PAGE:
Closer ties between China and Burma could strengthen China’s strategic and economic Posture in the region and undermine ASEAN.
According to AP and Xinhua reports, Burmese President U Thein Sein concluded a three-day visit to Beijing last week for meetings with Chinese President Hu Jintao during which the two leaders pledged to expand strategic and economic ties. President Thein Sein used the visit to secure increased economic investment as well as lobby for Beijing’s political support for Burma’s bid to chair ASEAN in 2014. Thein Sein also announced Burma’s support for the “One China Policy” and Chinese maritime access to the South China Sea.
China is Burma’s most important economic and political benefactor and a member of the Association of Southeast Asian Nations. In recent years, China has significantly expanded its maritime presence in the South China Sea which has exacerbated existing tensions over territorial issues with ASEAN member states including the Philippines, Malaysia, and Vietnam.
While Burma depends disproportionately on China for substantial economic and political support, Beijing increasingly views robust ties with Burma as critical to its strategic objectives in Asia.
China Ups the Ante in South China Sea Dispute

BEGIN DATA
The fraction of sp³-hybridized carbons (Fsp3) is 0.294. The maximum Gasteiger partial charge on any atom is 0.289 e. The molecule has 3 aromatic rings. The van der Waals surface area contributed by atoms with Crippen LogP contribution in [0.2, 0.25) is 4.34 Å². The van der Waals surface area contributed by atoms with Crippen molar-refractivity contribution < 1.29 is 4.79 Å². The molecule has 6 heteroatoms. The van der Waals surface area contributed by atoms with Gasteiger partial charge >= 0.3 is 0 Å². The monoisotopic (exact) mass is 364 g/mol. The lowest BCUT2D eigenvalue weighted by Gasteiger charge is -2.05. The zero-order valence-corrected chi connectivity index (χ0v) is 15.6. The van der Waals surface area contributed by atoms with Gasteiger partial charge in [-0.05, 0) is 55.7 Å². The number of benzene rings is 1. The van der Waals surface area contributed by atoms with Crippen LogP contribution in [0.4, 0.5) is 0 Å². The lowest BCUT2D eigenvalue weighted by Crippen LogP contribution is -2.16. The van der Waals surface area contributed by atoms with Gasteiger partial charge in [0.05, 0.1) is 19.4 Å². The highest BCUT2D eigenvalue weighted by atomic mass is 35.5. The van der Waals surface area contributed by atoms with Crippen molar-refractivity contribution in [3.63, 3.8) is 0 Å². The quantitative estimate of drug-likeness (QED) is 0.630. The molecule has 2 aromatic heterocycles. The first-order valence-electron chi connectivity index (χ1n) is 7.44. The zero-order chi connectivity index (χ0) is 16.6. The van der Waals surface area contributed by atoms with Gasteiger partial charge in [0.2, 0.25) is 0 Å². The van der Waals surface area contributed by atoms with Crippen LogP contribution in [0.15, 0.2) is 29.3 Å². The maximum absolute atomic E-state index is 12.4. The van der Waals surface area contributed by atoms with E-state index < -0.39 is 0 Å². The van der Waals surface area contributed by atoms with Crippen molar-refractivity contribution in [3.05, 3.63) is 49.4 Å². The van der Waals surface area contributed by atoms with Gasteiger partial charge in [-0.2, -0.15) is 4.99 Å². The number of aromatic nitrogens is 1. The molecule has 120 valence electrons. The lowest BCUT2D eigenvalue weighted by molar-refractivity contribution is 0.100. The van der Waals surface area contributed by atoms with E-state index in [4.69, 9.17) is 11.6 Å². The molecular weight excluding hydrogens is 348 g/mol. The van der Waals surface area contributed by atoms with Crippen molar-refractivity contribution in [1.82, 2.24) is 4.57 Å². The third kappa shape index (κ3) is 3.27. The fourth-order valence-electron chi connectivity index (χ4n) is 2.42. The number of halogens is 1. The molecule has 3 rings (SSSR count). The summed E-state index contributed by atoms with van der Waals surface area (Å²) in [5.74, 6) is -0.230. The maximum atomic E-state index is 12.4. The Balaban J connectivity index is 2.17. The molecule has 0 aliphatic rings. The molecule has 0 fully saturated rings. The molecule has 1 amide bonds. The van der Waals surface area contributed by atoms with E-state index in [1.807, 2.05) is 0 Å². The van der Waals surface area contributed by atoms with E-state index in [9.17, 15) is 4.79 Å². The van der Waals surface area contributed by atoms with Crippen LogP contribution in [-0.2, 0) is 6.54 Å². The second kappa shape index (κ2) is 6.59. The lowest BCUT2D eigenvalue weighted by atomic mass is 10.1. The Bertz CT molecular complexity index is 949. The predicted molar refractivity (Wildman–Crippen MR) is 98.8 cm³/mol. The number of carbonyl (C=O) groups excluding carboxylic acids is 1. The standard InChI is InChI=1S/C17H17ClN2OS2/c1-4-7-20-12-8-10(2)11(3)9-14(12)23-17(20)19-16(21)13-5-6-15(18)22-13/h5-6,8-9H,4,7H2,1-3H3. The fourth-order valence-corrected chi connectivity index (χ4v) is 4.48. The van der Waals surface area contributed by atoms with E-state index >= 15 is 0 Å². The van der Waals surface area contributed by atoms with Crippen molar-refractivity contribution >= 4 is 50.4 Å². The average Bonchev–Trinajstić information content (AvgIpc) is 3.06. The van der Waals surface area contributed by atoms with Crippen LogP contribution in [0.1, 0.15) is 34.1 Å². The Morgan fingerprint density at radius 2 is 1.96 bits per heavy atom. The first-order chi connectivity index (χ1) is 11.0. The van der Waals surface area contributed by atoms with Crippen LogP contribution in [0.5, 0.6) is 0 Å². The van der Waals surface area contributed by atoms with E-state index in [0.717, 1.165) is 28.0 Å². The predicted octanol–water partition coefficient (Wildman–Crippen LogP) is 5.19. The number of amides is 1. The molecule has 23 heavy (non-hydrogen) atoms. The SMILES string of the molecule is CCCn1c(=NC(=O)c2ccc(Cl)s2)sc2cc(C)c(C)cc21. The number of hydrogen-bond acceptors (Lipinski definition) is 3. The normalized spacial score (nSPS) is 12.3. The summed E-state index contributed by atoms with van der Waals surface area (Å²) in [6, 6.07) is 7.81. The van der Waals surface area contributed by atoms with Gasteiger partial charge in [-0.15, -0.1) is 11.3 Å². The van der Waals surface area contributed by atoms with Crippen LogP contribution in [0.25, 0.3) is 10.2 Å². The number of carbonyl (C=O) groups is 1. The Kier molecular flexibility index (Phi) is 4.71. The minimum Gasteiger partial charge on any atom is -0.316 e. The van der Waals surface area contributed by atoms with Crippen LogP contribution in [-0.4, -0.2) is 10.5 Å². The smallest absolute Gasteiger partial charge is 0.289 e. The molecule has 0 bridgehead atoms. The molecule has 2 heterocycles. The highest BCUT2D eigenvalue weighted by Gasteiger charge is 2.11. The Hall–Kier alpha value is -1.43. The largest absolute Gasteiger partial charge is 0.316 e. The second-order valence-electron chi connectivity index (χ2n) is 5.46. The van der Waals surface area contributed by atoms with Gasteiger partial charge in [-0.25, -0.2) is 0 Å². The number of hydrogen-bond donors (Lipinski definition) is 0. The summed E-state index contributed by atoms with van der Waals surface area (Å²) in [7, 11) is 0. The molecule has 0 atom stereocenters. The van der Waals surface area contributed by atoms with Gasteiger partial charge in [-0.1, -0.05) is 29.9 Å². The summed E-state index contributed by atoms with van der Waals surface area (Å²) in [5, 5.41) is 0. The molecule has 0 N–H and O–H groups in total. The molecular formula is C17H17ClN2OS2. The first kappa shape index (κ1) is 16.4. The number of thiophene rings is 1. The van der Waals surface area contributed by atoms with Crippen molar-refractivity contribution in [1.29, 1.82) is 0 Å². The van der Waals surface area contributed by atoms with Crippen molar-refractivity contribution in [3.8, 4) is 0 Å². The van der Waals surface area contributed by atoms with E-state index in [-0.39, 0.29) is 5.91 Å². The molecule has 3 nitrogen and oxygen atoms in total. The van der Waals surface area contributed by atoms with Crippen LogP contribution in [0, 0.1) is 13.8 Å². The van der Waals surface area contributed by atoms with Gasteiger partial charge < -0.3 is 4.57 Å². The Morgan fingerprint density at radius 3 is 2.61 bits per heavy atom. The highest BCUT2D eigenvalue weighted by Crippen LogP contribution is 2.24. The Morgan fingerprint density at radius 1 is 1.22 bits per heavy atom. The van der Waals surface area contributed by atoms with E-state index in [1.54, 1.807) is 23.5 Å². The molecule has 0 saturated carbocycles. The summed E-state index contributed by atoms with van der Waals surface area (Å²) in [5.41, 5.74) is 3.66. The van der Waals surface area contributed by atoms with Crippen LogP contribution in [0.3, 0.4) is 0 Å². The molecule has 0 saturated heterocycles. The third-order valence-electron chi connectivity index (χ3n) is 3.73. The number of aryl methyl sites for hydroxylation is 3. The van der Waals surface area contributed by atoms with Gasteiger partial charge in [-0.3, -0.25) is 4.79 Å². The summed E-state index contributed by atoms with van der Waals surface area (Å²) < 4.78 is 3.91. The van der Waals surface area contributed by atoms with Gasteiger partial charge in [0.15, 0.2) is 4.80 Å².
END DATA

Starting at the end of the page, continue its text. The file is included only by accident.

Chinese vessels recently have been operating in an increasingly aggressive manner in the South China Sea and reportedly interfered recently with a Vietnamese-backed oil and gas exploration expedition in the area. Moreover, Beijing is seeking to expand its naval reach in the Indian Ocean and has invested heavily in the development of Burma’s ports on the Bay of Bengal to safeguard China’s access to energy supplies and transportation routes.
Burma’s strengthened ties to China are likely to aggravate an already strained relationship between Burma and the other ASEAN member states as the organization weighs Burma’s pending request to assume the chair in 2014.
President Thein Sein’s trip follows closely on the heels of a similar visit to China earlier this month by Pakistani Prime Minister Yousuf Raza Gilani aimed at strengthening ties between Beijing and Islamabad.
Beijing continues a calculated diplomatic outreach effort to strengthen key partnerships in the region to secure vital economic resources as well as extend China’s regional and global influence. Both China and India compete for vital resources as well as markets for their economic goods and services. China considers its growing naval capabilities along with its close ties to Pakistan as well as Burma as providing a strategic advantage in the region to its main strategic competitor, India.
Carolyn Leddy held senior positions with the U.S. Department of State and the National Security Council under the George W. Bush administration. She was a 2009-2010 Council on Foreign Relations-Hitachi Ltd. International Affairs Fellow in Japan and Visiting Fellow at the National Institute for Defense Studies in Tokyo.
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